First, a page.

If house prices didn't fall then why would they now?
    Furlough and lack of opportunity for spending on commuting, hospitality and holidays more than offset the average borrowers financial situations, and also enabled prospective first time buyers to save bigger deposits, the effects of which get amplified through the mortgage process.

    So house prices didn't fall because your (and most peoples) expectations of economic life under lockdown were wrong, not because they couldn't fall. I don't think that tells us much about prices for the next couple of years.

    The two key things are that the government will do as much as it can to keep prices high, and interest rates rises might push them down. Crystal ball unavailable for this one, but we have a pretty cynical govt so expect they will find a way.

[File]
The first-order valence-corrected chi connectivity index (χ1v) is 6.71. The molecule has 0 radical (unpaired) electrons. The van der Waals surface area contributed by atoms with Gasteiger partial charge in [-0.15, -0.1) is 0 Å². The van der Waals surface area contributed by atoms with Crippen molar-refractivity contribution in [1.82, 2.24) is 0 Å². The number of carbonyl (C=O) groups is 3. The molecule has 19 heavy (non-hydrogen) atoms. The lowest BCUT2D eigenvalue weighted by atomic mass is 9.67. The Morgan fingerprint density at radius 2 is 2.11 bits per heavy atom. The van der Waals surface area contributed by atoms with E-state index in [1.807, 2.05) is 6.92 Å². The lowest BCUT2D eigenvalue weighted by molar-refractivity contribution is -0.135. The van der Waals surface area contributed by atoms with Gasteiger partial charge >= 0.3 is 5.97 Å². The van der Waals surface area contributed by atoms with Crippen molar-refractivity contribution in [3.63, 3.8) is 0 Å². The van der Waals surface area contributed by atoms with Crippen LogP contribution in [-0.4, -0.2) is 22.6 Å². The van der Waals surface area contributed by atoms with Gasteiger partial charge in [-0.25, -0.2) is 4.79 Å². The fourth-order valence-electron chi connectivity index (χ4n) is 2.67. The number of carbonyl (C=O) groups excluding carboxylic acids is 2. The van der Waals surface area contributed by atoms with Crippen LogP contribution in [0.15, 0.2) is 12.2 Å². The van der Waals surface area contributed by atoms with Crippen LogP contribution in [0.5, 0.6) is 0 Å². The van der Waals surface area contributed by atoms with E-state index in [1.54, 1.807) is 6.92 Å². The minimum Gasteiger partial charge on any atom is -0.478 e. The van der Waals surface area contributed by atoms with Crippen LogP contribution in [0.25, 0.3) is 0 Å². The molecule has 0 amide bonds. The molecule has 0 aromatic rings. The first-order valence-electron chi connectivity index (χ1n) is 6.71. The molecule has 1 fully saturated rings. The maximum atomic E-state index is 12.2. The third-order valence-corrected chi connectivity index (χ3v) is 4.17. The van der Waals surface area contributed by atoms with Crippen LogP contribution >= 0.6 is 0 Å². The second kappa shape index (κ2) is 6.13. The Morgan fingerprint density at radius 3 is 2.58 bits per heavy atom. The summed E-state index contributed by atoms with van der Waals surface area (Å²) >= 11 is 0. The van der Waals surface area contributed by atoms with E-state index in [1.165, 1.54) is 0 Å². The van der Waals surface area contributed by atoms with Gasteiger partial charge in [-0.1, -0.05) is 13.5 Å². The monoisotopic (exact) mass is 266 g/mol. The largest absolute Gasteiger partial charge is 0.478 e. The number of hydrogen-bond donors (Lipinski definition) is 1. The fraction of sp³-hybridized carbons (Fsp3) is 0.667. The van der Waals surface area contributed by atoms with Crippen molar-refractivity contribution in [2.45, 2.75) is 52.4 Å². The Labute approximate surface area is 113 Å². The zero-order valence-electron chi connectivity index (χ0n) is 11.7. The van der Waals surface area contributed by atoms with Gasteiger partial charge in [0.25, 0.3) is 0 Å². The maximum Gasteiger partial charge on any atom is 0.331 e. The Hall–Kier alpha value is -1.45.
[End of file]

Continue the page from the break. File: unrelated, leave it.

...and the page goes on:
Sunak's stamp duty relaxations had an impact too I'm sure.
    Probably not an especially big one. Those relaxations have already been reversed but the price changes haven't been which shows they're probably not the big factor.
  • AnabobazinaAnabobazina Posts: 10,924
    Bonkers nonsense FPT on London 'zones'. There are interesting places to visit in all zones of London. Barnes, Richmond, Chiswick, Hampton Court, Walthamstow Village (yes!), Epping Forest – all outside the inner zones. I'm stunned, amazed, slightly saddened that people even think in 'zones' any more.

    GET OUT AND ENJOY YOUR CITY FFS.
  • AnabobazinaAnabobazina Posts: 10,924
    edited November 3